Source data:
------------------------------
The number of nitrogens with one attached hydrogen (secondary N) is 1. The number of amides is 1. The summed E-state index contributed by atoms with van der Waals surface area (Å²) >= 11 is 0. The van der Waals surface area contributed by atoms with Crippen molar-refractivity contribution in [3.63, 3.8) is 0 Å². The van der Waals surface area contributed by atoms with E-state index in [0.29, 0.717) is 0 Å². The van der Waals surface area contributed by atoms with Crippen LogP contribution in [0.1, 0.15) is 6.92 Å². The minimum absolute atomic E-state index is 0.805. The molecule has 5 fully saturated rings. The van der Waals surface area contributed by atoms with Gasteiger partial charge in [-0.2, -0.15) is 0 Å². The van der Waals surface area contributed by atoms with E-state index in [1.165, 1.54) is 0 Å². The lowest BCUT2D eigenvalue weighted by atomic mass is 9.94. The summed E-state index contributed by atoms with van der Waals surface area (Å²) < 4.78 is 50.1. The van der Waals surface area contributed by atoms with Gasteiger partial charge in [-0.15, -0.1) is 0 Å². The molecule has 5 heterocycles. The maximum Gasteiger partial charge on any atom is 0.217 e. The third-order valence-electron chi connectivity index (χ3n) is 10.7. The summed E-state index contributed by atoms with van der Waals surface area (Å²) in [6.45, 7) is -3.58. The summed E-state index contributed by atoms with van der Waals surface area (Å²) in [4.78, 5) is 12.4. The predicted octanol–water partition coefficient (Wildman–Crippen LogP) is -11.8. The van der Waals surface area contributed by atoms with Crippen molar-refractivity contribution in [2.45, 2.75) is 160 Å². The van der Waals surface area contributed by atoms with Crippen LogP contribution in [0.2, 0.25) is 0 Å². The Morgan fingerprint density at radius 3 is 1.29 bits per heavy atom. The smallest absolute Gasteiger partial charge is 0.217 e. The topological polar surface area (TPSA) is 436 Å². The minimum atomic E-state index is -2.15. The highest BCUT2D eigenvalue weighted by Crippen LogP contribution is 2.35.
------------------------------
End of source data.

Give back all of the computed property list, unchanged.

The number of nitrogens with one attached hydrogen (secondary N) is 1. The number of amides is 1. The summed E-state index contributed by atoms with van der Waals surface area (Å²) >= 11 is 0. The van der Waals surface area contributed by atoms with Crippen molar-refractivity contribution in [3.63, 3.8) is 0 Å². The van der Waals surface area contributed by atoms with E-state index in [0.29, 0.717) is 0 Å². The van der Waals surface area contributed by atoms with Crippen LogP contribution in [0.1, 0.15) is 6.92 Å². The minimum absolute atomic E-state index is 0.805. The molecule has 5 fully saturated rings. The van der Waals surface area contributed by atoms with Gasteiger partial charge in [-0.2, -0.15) is 0 Å². The van der Waals surface area contributed by atoms with E-state index in [1.165, 1.54) is 0 Å². The lowest BCUT2D eigenvalue weighted by atomic mass is 9.94. The summed E-state index contributed by atoms with van der Waals surface area (Å²) < 4.78 is 50.1. The van der Waals surface area contributed by atoms with Gasteiger partial charge in [-0.15, -0.1) is 0 Å². The molecule has 5 heterocycles. The maximum Gasteiger partial charge on any atom is 0.217 e. The third-order valence-electron chi connectivity index (χ3n) is 10.7. The summed E-state index contributed by atoms with van der Waals surface area (Å²) in [6.45, 7) is -3.58. The summed E-state index contributed by atoms with van der Waals surface area (Å²) in [4.78, 5) is 12.4. The predicted octanol–water partition coefficient (Wildman–Crippen LogP) is -11.8. The van der Waals surface area contributed by atoms with Crippen molar-refractivity contribution in [2.45, 2.75) is 160 Å². The van der Waals surface area contributed by atoms with Crippen LogP contribution in [0.2, 0.25) is 0 Å². The Morgan fingerprint density at radius 3 is 1.29 bits per heavy atom. The smallest absolute Gasteiger partial charge is 0.217 e. The topological polar surface area (TPSA) is 436 Å². The minimum atomic E-state index is -2.15. The highest BCUT2D eigenvalue weighted by Crippen LogP contribution is 2.35.